• Restoration Weekend – an annual conservative political activism conference and fundraising/networking event.

Heterodoxy magazine

Heterodoxy was a newsmagazine published in a tabloid format by the center, edited by David Horowitz and Peter Collier. Its focus was said to be on exposing the excesses of "political correctness" on college and university campuses across the United States.[18]

Funding of Congressional travel

Between July 2000 and February 2006, the center (under its old name) was the sponsor of 25 trips by U.S. Senators and Representatives, all Republicans, to six different events. Total expenditures were about $43,000.[19]

Criticism

The

  • David Horowitz Freedom Center website Official Website.
  • Discover the Networks "Guide to the Political Left".
  • NewsReal Blog Focused to "analyze and critique cable shows, newspapers, magazines, and the blogosphere to reveal the political Left's methods and agendas".
  • Jihad Watch

External links

  1. ^
  2. ^
  3. ^
  4. ^
  5. ^
  6. ^ 2008 IRS Form 990
  7. ^ [1]
  8. ^
  9. ^
  10. ^
  11. ^
  12. ^
  13. ^ http://www.pfaw.org/pfaw/general/default.aspx?oid=16220
  14. ^
  15. ^ [2]
  16. ^
  17. ^ [3]
  18. ^ "Heterodoxy, an irreverent monthly journal combating the folly of political correctness."
  19. ^ http://cspan.politicalmoneyline.com/cgi-win/x_PrivateSponsor.exe?DoFn=1987625
  20. ^ Dutch Lawmaker Brings His Anti-Muslim Spiel to U.S., Hatewatch, Southern Poverty Law Center
  21. ^
  22. ^
  23. ^
  24. ^ FrontPage Magazine
  25. ^
  26. ^
  27. ^
  28. ^ ADL: Backgrounder: Stop Islamization of America – Allies
  29. ^ Meet Robert Shillman, the Tech Mogul Who Funds Pamela Geller's Anti-Islam Push

References

The Anti-Defamation League writes that Horowitz sponsors a college campus project that promotes anti-Muslim views and arranges events with anti-Muslim activists.[28] The DHFC was also a sponsor of the May 3, 2015 "Muhammad Art Exhibit and Cartoon Contest" in Garland, TX, which resulted in two enraged Muslim attackers being shot by a Garland Police SWAT team. [29]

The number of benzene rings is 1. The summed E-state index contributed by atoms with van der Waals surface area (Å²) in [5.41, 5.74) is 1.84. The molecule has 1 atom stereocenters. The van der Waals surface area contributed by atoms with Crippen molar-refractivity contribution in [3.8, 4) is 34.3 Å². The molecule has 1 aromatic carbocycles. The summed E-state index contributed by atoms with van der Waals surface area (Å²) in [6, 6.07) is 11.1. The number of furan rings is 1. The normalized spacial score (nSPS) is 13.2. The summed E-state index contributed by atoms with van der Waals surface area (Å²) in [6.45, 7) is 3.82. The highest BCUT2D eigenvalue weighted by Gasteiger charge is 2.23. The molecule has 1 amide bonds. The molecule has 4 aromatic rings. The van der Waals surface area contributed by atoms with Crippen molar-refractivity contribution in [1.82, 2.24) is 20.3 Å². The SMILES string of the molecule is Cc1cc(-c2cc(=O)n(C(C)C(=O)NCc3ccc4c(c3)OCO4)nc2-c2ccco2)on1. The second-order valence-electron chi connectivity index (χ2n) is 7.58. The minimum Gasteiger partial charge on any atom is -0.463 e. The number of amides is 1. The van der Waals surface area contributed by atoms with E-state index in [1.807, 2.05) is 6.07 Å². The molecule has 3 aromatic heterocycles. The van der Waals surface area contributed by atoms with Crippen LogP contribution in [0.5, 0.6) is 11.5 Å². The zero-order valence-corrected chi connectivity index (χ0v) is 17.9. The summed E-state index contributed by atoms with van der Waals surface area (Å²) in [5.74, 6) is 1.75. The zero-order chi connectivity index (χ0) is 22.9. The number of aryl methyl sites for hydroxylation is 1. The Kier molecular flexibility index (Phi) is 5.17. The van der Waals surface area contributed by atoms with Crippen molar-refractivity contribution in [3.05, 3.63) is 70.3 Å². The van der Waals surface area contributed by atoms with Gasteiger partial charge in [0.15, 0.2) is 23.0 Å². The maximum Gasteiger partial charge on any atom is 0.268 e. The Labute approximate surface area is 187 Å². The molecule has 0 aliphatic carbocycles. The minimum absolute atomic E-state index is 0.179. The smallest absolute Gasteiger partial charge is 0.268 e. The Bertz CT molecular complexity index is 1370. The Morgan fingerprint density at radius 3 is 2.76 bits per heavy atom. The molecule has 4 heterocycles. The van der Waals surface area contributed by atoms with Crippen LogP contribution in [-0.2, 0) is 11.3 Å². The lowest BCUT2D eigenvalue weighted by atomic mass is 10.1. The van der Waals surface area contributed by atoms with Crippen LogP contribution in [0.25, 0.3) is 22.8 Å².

In its 2011 report, "Fear Incorporated: the Roots of the Islamophobia Network in the United States"[26] the Center for American Progress cited Horowitz as a prominent figure instrumental in demonizing Islam and spreading fear about an Islamic takeover of Western society. Horowitz's response was that the Center had "joined the Muslim Brotherhood".[27]

Chip Berlet, writing for the Southern Poverty Law Center (SPLC) accused Horowitz of blaming slavery on "'black Africans ... abetted by dark-skinned Arabs'" and of "attack[ing] minority 'demands for special treatment' as 'only necessary because some blacks can't seem to locate the ladder of opportunity within reach of others,' rejecting the idea that they could be the victims of lingering racism."[21] Responding with an open letter to Morris Dees, president of the SPLC, Horowitz stated that his reminder that the slaves transported to America were bought from African and Arab slavers was a response to demands that only whites pay blacks reparations, not to hold Africans and Arabs solely responsible for slavery, and that the statement that he had denied lingering racism was "a calculated and carefully constructed lie." The letter said that Berlet's work was "so tendentious, so filled with transparent misrepresentations and smears that if you continue to post the report you will create for your Southern Poverty Law Center a well-earned reputation as a hate group itself."[22] The SPLC replied that they stood by the accuracy of the report,[23] and subsequent critical pieces on Berlet and the SPLC have been featured on Horowitz's website and personal blog.[24][25]

[20]